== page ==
Pharaonic Review

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Pharaonic is an Action/RPG game from Developer Milkstone Studios. The blurb states that is just like Dark Souls regarding difficulty. Set in Ancient Egypt, you play the role of a prisoner set free, to find out the truth about Ahmosis I, The Red Pharaoh. You need to keep your wits about you and be ready for anything. Traps and enemies alike. One thing you will need to be aware of, is the game is unforgiving with regards to combat. Don’t block or parry at the right time, and it will punish you. Swing your weapon around like a madman and use up all your stamina? Again, it will punish you. Checkpoints are not that regular either, so taking your time and planning attacks is essential. Even the simplest of enemy will have you for breakfast. Did Ancient Egyptians have breakfast? Either way, this is not a game for a casual gamer, as you will get frustrated quickly, but that’s not to say they should avoid it. Persevere with it, practice, and learn your combat moves. t will reward those who take the time to learn an excel by letting you advance not only in ranks, but also new equipment an other rewards too.

The game plays in an “on the rails” type of game. It’s 3D world, but you have a limited area to explore. Which in a way isn’t too disappointing, as you will only get enemies in front of, or behind you, instead of from all directions like Dark Souls. Pharaonic is rich in colour, and with an attention to detail that is not often seen at this level of Indie development. The team at Milkstone have done themselves proud here with the end result. The game starts you off with a character creation screen, and whilst it doesn’t have the depth of a game in the ilk of Fallout or Elder Scrolls, it does give you enough to get going quickly enough into the game itself. There is no voice acting either, but keeping costs down to spend more time on the game itself, and create a visually striking gem such as Pharaonic is sometimes a wise move.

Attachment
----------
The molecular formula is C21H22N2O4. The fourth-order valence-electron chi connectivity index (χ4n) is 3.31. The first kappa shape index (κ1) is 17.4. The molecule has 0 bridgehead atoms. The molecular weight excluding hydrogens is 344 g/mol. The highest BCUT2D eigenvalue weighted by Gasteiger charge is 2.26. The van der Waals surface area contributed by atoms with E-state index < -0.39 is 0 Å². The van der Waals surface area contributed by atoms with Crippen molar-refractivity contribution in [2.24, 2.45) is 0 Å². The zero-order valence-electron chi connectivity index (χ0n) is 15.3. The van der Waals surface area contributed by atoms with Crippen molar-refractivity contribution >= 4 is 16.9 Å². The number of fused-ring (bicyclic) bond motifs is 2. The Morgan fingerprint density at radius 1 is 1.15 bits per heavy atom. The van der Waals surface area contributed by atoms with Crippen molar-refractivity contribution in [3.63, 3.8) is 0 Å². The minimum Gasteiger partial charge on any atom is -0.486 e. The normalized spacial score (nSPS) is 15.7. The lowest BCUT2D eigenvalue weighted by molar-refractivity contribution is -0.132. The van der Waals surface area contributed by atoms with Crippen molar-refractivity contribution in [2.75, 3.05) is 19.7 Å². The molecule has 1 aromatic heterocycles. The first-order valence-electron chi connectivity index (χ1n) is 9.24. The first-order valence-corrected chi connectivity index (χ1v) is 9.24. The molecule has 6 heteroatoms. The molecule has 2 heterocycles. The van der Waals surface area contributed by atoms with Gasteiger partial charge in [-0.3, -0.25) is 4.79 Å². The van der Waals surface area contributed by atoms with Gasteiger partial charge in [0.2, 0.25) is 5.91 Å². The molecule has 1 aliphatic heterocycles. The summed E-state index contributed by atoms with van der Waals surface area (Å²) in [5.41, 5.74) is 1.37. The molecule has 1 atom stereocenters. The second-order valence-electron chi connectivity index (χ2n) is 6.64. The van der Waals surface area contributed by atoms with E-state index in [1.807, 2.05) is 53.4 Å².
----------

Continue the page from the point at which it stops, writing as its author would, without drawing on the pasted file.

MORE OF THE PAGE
You will start of learning the ropes with several rooms easing you in gently before you inevitably get annihilated by slightly more robust enemies. Those with spears will show you what I mean, with their rather long reach. Tackling them is a challenge, but mastering rolls, block and parry, before striking with fast or hard attacks will be your saviour. It is not a hack and slash per se, as you will be destroyed quickly. Patience is your friend here, and traps can be also. Lure them in to a nearby trap and let the trap do the damage, but be careful, as traps will not discriminate and will injure any who are foolish enough to venture to close.

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Controls are easy to learn, but hard to master with regards to timing. You will get plenty of chances along the way to practice. Mostly having to reload after being defeated. But if you make it back to your point of death, you can collect your lost XP. However, if you die again before that point, you will lose it. Shrines to pray at will be your respawning point, so keep an eye out for them, as they are not all that popular. So take care in Ancient Egypt. It is not your friend, and don’t be distracted too much by the beautiful world that has been crafted for you to explore.

Musically speaking, the score is a perfect for the setting, and sound effects of the grunts and slashes of your weapons are appropriate for the fight scenes. Nothing to complain about here.